May 20, 2012
A Rolling Stones Story
Last night’s awesome performance by Mick Jagger and Jeff Beck instantly had me remembering my friend Dave MacMillan. David has been a friend for roughly 28 years, and even though we don’t see each other as often anymore (he lives in Toronto, and I’m in California) he’s the type of friend that no matter how much time goes between seeing each other, we just pick up where we left off. Long-time camping buddy & canoe partner we’ve weathered family events and marriage breakups, and I always know that if I needed David, he’d be there.
David is a music-head (like me) and while our tastes didn’t always mesh 100%, we share that common passion for great music, of any genre. David is a Stones fanatic, and has seen the band more times than is likely sane (he followed them across Canada once – or was that twice? – to see multiple shows on the same tour), and because he is still in ‘the business’, he’s met many (if not all ) of the band-members. (David I’m sure will chime in and let me know). He has also worked professionally with Jeff Beck, and the moment I saw these two icons on TV, I instantly tweeted “Bet Mac is taping this now”.
But that performance, and my thoughts of David, also got me to recollecting “Sarstock” – the July 2003 Rolling Stones concert event in Toronto that drew approximately 450,000 fans to a sun-baked, hotter-than-hades day of music, ‘experience’, and Rolling Stones extravaganza
July 30, 2003
In the spring of 2003, the City of Toronto got hit by a SARS (Severe acute respiratory syndrome) epidemic of significant proportions which eventually left 44 people dead.
By March, 2003, the premier of Ontario issued a provincial declaration of emergency. This was the first time in its history the province had declared such an emergency. By that time, 25 cases of SARS had been reported in Toronto, and 23 suspected or probable cases were admitted to local hospitals. Three people had died from the disease. This lead to the World Health Organization issuing advisories for travelers to avoid Toronto. While health authorities struggled to both better understand SARS, as well as get the epidemic under control, the economic impact of those global travel advisories started to have an effect on the tourism industry in Toronto, Canada’s largest city. Hotel bookings dried up, restaurants experienced severe downturns, and the impact was both swift and measurable. Media-fed hysteria didn’t help anything.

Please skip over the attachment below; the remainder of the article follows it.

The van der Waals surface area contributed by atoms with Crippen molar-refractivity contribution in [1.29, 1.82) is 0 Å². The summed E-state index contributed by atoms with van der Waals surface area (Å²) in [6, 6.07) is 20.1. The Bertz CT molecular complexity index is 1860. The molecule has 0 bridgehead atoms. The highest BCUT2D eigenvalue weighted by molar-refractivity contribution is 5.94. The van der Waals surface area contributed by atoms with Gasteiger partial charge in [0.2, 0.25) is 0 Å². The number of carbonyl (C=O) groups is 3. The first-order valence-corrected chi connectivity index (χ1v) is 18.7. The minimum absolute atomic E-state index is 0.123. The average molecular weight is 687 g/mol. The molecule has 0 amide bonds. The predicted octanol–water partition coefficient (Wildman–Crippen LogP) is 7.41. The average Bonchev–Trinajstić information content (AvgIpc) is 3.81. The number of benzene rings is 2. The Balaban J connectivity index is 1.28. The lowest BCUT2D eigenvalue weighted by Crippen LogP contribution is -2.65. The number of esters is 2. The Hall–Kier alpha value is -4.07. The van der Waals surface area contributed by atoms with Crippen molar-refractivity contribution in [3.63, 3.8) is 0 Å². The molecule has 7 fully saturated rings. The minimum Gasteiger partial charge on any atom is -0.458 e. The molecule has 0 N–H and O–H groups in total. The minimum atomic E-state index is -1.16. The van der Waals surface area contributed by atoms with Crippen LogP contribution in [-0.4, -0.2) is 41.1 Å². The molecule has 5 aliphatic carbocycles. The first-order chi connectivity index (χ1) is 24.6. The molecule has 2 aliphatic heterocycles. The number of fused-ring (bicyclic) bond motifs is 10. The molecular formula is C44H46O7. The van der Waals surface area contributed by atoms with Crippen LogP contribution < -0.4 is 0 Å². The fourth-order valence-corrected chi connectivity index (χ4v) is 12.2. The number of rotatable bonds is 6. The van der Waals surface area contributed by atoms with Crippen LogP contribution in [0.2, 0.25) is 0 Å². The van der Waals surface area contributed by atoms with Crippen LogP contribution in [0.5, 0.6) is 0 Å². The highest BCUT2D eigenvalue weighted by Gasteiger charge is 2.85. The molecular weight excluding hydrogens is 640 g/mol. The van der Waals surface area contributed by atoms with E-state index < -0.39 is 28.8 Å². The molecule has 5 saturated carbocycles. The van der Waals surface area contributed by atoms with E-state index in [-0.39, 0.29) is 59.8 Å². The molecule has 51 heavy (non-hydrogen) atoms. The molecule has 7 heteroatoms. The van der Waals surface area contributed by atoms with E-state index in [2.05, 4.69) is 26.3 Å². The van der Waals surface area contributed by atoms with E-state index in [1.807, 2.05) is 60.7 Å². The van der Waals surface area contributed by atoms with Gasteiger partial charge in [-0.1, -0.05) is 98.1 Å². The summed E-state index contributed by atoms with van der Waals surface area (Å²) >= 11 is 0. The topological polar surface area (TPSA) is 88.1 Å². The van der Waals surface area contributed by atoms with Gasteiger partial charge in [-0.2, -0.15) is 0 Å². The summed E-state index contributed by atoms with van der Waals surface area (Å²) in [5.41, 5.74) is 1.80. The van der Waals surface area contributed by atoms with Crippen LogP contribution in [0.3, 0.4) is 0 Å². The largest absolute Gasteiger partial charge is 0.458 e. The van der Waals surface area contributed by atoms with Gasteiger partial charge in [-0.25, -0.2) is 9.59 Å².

While the health crises was managed and eventually overcome, re-starting the tourism industry was a little more complicated. The solution? A massive benefit concert, featuring the greatest band of all times, the Rolling Stones! (The concert was allegedly the idea of the band.) The entire event was pulled together in roughly a month, and the plans were grandiose to be sure. Somewhere around the middle of June, David called me up: “Hey man, I have tickets to the SARS concert, wanna go?”. So I packed up some stuff and headed to Toronto to go and see the show.
It’s Only Rock and Roll
And so on Wednesday July 30th, 2003, David and I, along with 450,000 other fans, headed of to the largest outdoor ticketed event in Canadian history, and one of the largest in North American history. The concert was held at Downsview Park in northern Toronto, which was a former military base, and the fans gathered on what was once the runway area – which meant that there wasn’t a stick of shade to be found. The heat that day was unbearable! The day’s line-up included a number of well known Canadian acts (Sam Roberts, Kathleen Edwards, La Chicane, The Tea Party, Sass Jordan, Blue Rodeo, The Guess Who, and Rush) as well as International acts including The Isley Brothers, The Flaming Lips, Justin Timberlake, AC/DC, and of course The Rolling Stones.
The specifics of the day have faded from memory now (in part thanks the the copious amount of beer consumed that afternoon and evening), but it was a great day. David’s wife Jan, anticipating the two of us getting into shenanigans, made us special laminated tags (“Hi, my name is John Foliot. If I’ve fallen down, please call 905-xxx-xxxx”), and thanks to David’s music industry contacts in Toronto we snagged passes to the Molson tent (which got us out of the unbearable heat and provided access to plenty of cold beer). While we were not supposed to bring cameras into the festival, I was not the only person snapping souvenir photos of the day.
The road-trip proved to be just what I needed (I was dealing with the collapse of my marriage that spring), and David’s invite was just what the doctor ordered. So David, if I never properly thanked you for that day, allow me to do so now. And while it was only Rock and Roll, we liked it!